The company plans to conduct major renovations to reconfigure it as a conference center. Renovations are expected to be completed by the end of next year.

Mass.governor says drug firm may have misled regulators

BOSTON (AP) -- Massachusetts Gov. Deval Patrick says the specialty pharmacy linked to a deadly meningitis outbreak may have misled regulators and done work beyond the scope of its state license.

The New England Compounding Center in Framingham made a steroid that was used in contaminated injections that have sickened more than 130 people in 10 states. Twelve have died.

Patrick told reporters Wednesday that state and federal agencies "may have been misled by some of the information we were given."

He says the company was supposed to fill specific prescriptions for specific patients but instead made big batches of medicine and sold them out of state.

He says that was outside of its state license.

The company has shut down and is cooperating with investigators.

Sen. Brown, Warren spar in 3rd debate

SPRINGFIELD, Mass. (AP) -- Republican U.S. Sen. Scott Brown and his Democratic challenger Elizabeth Warren fought over who would be better at creating jobs, protecting Medicare and keeping down the cost of higher education during their third debate Wednesday night.

Warren faulted Brown for voting against a series of Democratic-sponsored jobs bills and said Brown would repeal the federal Affordable Care Act.

Brown said he opposed the jobs bills because they would have hiked taxes. He said he opposes what he called "Obamacare" because it includes tax increases.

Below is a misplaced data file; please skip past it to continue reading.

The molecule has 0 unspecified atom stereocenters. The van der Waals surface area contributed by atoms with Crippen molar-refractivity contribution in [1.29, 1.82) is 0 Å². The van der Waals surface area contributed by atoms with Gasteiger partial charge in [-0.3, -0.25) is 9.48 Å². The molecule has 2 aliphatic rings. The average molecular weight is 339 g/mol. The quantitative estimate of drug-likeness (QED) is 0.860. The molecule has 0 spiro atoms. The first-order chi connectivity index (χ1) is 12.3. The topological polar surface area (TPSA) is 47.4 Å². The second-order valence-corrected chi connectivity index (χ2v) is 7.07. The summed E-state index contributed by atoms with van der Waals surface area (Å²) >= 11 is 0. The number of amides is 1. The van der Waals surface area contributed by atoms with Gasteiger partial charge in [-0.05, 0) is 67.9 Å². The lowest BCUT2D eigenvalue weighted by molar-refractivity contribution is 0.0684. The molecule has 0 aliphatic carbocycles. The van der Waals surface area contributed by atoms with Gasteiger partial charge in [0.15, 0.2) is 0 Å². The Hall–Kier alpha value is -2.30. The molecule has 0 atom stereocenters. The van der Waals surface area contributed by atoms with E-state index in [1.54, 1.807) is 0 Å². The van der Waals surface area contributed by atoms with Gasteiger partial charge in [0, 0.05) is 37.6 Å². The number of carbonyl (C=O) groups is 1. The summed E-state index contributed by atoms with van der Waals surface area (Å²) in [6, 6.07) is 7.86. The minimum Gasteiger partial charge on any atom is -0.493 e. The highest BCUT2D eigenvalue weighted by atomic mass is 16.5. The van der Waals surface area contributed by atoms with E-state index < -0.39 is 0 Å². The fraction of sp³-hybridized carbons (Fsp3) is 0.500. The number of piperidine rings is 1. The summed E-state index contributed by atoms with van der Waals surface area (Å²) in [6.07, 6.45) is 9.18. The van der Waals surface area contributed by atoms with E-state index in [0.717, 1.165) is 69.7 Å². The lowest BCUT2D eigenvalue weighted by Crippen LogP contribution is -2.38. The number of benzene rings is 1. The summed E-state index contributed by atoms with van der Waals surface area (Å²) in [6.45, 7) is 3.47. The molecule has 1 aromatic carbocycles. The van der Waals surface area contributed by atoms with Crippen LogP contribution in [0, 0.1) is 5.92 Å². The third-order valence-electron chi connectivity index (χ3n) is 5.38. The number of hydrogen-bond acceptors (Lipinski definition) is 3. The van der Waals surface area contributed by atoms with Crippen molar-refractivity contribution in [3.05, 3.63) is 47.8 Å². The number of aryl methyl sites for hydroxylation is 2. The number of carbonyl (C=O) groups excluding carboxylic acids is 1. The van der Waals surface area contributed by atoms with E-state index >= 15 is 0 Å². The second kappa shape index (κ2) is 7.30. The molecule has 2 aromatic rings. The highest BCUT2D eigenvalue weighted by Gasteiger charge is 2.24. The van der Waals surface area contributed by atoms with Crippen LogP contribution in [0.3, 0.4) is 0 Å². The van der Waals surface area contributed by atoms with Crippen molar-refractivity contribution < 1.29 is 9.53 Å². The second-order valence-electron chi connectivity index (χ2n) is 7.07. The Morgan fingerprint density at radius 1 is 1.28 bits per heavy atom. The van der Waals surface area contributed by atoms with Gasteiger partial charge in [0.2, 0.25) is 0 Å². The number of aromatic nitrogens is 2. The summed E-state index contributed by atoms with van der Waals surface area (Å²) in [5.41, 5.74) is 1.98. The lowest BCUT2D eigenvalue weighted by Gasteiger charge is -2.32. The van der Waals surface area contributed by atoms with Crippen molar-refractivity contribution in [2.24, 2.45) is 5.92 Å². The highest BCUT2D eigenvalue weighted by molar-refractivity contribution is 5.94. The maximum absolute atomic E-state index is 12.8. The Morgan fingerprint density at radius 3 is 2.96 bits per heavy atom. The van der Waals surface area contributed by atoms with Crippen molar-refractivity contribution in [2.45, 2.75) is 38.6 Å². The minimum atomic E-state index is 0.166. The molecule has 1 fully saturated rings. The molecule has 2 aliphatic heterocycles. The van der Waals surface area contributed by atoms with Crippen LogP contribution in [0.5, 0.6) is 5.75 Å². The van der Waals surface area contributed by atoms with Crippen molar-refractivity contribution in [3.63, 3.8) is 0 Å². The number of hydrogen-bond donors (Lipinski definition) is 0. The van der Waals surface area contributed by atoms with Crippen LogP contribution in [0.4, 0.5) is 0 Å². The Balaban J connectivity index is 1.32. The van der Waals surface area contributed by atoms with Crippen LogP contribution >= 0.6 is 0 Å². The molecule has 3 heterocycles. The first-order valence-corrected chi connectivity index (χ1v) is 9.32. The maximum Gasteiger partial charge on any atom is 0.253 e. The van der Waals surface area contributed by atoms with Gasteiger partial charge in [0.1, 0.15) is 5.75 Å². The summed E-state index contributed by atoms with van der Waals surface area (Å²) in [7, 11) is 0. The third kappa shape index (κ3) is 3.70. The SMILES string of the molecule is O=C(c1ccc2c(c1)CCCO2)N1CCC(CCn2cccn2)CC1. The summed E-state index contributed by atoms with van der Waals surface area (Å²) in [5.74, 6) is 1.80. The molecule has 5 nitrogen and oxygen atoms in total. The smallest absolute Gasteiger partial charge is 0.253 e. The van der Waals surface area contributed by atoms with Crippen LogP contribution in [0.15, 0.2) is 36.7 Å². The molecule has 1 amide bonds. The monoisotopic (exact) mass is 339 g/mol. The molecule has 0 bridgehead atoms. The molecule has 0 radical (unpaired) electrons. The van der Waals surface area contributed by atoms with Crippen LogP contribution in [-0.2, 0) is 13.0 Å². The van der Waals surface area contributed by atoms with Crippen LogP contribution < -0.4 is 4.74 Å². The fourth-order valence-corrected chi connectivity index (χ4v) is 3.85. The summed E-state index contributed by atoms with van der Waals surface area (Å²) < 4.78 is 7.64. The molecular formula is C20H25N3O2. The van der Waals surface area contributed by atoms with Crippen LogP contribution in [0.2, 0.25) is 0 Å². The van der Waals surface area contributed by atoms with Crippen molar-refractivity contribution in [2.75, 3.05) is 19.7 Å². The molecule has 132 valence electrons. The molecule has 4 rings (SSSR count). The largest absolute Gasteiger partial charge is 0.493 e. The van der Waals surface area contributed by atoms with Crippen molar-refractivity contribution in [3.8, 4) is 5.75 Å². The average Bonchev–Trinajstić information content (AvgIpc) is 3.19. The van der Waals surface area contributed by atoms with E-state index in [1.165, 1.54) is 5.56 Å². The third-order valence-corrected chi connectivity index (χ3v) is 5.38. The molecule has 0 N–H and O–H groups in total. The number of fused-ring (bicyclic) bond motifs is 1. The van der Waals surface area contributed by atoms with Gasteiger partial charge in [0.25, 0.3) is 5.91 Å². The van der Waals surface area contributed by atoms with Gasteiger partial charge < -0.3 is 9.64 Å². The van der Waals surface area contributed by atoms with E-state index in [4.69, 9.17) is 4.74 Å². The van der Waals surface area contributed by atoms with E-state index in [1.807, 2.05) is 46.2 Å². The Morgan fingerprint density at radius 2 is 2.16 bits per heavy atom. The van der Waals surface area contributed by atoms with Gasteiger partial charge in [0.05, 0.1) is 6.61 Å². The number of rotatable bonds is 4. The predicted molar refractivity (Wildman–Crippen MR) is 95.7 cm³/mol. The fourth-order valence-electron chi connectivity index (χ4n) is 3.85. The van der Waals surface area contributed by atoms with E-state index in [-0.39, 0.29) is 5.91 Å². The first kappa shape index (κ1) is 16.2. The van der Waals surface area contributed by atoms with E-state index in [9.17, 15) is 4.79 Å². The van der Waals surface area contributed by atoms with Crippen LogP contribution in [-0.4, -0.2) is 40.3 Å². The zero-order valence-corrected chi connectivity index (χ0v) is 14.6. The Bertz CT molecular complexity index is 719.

The two also sparred on higher education.

Brown faulted Warren for her salary as a Harvard Law School professor, while Warren said the country needs to reinvest in education to help students hoping to go to college.

One topic that failed to surface was Warren’s claims of Native American heritage that led off the first two debates.

Kerouac’s only play premiers in Mass. hometown

LOWELL, Mass. (AP) -- Beat Generation notables Jack Kerouac, Neal Cassady and Allen Ginsberg come to life in Kerouac’s Massachusetts hometown of Lowell in the first production of his only play this week.

"Beat Generation" takes its name from the group of writers whose works raged against the conformity and consumerism of the 1950s. The play offers a glimpse into the everyday lives of Kerouac and his compatriots as they booze, bet and banter.

Director Charles Towers describes the comedy as a "kind of goodbye to the friendship" that characterized Kerouac’s famous novel "On The Road."

The play is being performed as a staged reading of sorts at the Merrimack Repertory Theatre. It includes a set, props and costumes but the actors carry their scripts. It runs from Wednesday through Sunday.

Jackson Lab won’t get credit for UConn jobs

HARTFORD, Conn. (AP) -- Gov. Dannel P. Malloy’s office says a bio-science firm won’t get credit for creating jobs funded by the University of Connecticut but linked to the company’s planned Connecticut research facility.

State Sen. Len Suzio, R-Meriden, had complained after Catherine Smith, the commissioner of the state Department of Economic and Community Development, informed him in an email that UConn jobs would count toward the 300 that The Jackson Laboratory had agreed to create in the state in exchange for $290 million in state aid.

Andrew Doba, a spokesman for Malloy, on Wednesday initially defended the decision to count the UConn jobs toward the 300, but later said there had been a misunderstanding. He says the 10 faculty positions will be in addition to the 300 Jackson has agreed to provide.